“Make time for personal projects so you’re always shooting something you love” - Benjamin Holtrop
Portland is a hotbed of creative talent, so it’s no surprise that artist Benjamin Holtrop has adopted the city, and its eclectic residents, as his muse. We met up with the photographer and art director to talk inspiration, his minimalistic style and what makes him tick.
As a teenager growing up in rural Portland, Benjamin Holtrop spent most of his time outdoors photographing the wildlife at his family farm. Despite being drawn to photography from an early age, he enrolled to study medicine at college and didn’t pursue a career within the art world until he found himself immersed with, and inspired by, other creatives.
Fast forward five years and his pared-back imagery has gained a cult following on Instagram, he’s an art director at Aesthetic, a visual content agency, and also produces his own online lifestyle magazine, The Forager.
From collaborating with his roommates on art projects to hosting dinners for fellow photographers, Ben is in his element when surrounded by the city’s creative community. We caught up with our MarkMaker to talk photos, Portland and how to stay original.
T: What was your first camera?
My mother gave me her 35mm Minolta when I was 15. We lived on a farm, so I photographed our animals constantly. Now I mostly use a Pentax 645 camera. It’s medium format, which means the film is bigger and it delivers a better, clearer image.
T: How did you transition from being an amateur to a professional
It wasn't until I asked my friends to pose for me that I really learned my craft. There was an immediate trust there, so I could take my time without them judging me. From there, people started asking me to take their photos and I started to get paid work. Still, no matter how busy I am, I always make time to shoot things that I love.
T: What makes Portland so special?
Definitely the creative community. I live with a florist, a designer, a producer and an illustrator, and just being around them is really inspiring. Luckily we get to collaborate on different stuff we’re working on.
T: What are your favorite spots in Portland?
For breakfast, I’d head to a café called Maurice and get one of their pastries. It’s very European and feels like an experience in another country. At night I like to go to Angel Face and order a Negroni cocktail. There’s no menu - you say what you like and they make it exactly the way you want it.
I also love to cook for friends at home, so I’ll pick up fruits and vegetables from the Portland Farmer’s Market on Broadway. I really like the contemporary photography at Blue Sky Gallery, and often head to Beam and Anchor for artisan goods. When I walk in there, I want to buy everything.
T: Digital versus film - what’s your favorite?
I shoot mostly on film. Using film causes you to slow down and be more careful with each shot, rather than just clicking away. I also love that physical sound and feel of the shutter opening and closing when using film.
T: How do your images on social differ from your other work?
Instagram helps me share my process rather than my final product. I think a lot of people, including me, like to see how others get to a certain point. But when I shoot film, that’s the final product.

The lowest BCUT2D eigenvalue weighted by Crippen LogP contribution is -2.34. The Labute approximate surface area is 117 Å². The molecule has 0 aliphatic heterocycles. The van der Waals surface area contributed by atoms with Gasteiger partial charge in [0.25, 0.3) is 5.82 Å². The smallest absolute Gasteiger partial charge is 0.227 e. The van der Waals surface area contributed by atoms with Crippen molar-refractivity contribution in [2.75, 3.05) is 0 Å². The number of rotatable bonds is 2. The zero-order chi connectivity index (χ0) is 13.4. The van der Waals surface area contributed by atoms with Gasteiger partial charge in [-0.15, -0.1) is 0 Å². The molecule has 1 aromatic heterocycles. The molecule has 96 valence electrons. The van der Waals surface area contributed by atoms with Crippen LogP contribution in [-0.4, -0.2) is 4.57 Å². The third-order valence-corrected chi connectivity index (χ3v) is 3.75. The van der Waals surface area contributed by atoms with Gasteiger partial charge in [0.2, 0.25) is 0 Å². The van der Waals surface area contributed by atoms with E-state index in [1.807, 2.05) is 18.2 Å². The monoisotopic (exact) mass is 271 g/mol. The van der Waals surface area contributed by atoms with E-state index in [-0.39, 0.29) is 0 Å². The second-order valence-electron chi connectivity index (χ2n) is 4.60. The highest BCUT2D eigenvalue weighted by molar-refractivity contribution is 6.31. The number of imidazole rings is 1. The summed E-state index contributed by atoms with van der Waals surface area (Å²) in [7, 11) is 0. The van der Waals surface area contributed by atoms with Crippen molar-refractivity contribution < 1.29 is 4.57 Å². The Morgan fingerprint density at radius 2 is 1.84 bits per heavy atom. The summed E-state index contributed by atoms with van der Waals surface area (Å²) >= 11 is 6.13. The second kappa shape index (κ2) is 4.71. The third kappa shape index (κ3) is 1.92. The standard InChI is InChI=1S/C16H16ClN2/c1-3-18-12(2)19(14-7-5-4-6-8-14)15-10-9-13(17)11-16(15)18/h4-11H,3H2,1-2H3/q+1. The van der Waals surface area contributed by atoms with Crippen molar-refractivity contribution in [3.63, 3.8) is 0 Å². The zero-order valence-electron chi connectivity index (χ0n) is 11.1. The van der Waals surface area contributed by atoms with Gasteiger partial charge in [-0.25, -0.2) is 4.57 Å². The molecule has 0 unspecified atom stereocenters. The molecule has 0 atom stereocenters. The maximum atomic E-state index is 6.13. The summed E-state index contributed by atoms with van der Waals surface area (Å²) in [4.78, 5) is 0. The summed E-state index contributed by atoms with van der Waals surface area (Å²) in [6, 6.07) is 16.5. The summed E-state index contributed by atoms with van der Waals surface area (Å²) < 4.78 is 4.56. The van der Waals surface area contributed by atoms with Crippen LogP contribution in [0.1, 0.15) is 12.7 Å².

T: What photographers have influenced or inspired your work?
The late Richard Avedon really captured the essence of his subjects. He infused so much movement into his shots and ended up changing the fashion photography scene completely - that’s something I want to do. I want to always be moving forward and making the standard better.
T: Where do you learn about new techniques and processes?
By talking with other creatives - other photographers, artists, painters and musicians. They let you know about what’s changing. Surrounding yourself with other artists gives you a deeper insight into your own work.
T: How did you develop your distinctive minimal style?
If you shoot on film, you quickly discover that film love's light. I realized early on that I was always searching for light and was drawn to photos that were bright with clean lines. There’s a fine line between minimalism and coming across as too cold though, so I always add a touch of warmth to every shot - a plant or a weathered object that has a good story behind it. That subtle addition is important to me.
T: When did you realize you had a lot of photography fans?
At the beginning of my career, I took an image of a girl in a dress and I lit the dress on fire. It blew up on Flickr and then I saw it all over Tumblr. That was when I realized, “Wow, people really follow my work. This is crazy.”
T: What advice do you give new photographers?
Don't be afraid to reach out to the people who inspire you. It’s how I’ve made some of my closest photographer friends - people are usually happy to help out. The best way to get into photography is to pick up a camera. Everyone has to start somewhere.
T: What do you wear on a photo shoot?
I usually wear a sturdy boot, chinos and a white shirt – it’s a great natural light reflector. Being comfortable but stylish without worrying what I look like is the goal. Versatility is also important to me because Portland weather changes all the time.
T: How does Timberland fit in with your lifestyle?
For me, as an artist, I’m drawn to things that have a story. I like Timberland’s history of beginning as workwear and then transforming into a stylish brand that people can wear anywhere.
T: What does the Modern Trail mean to you?
It’s about taking risks; doing what you love and helping others do the same along the way.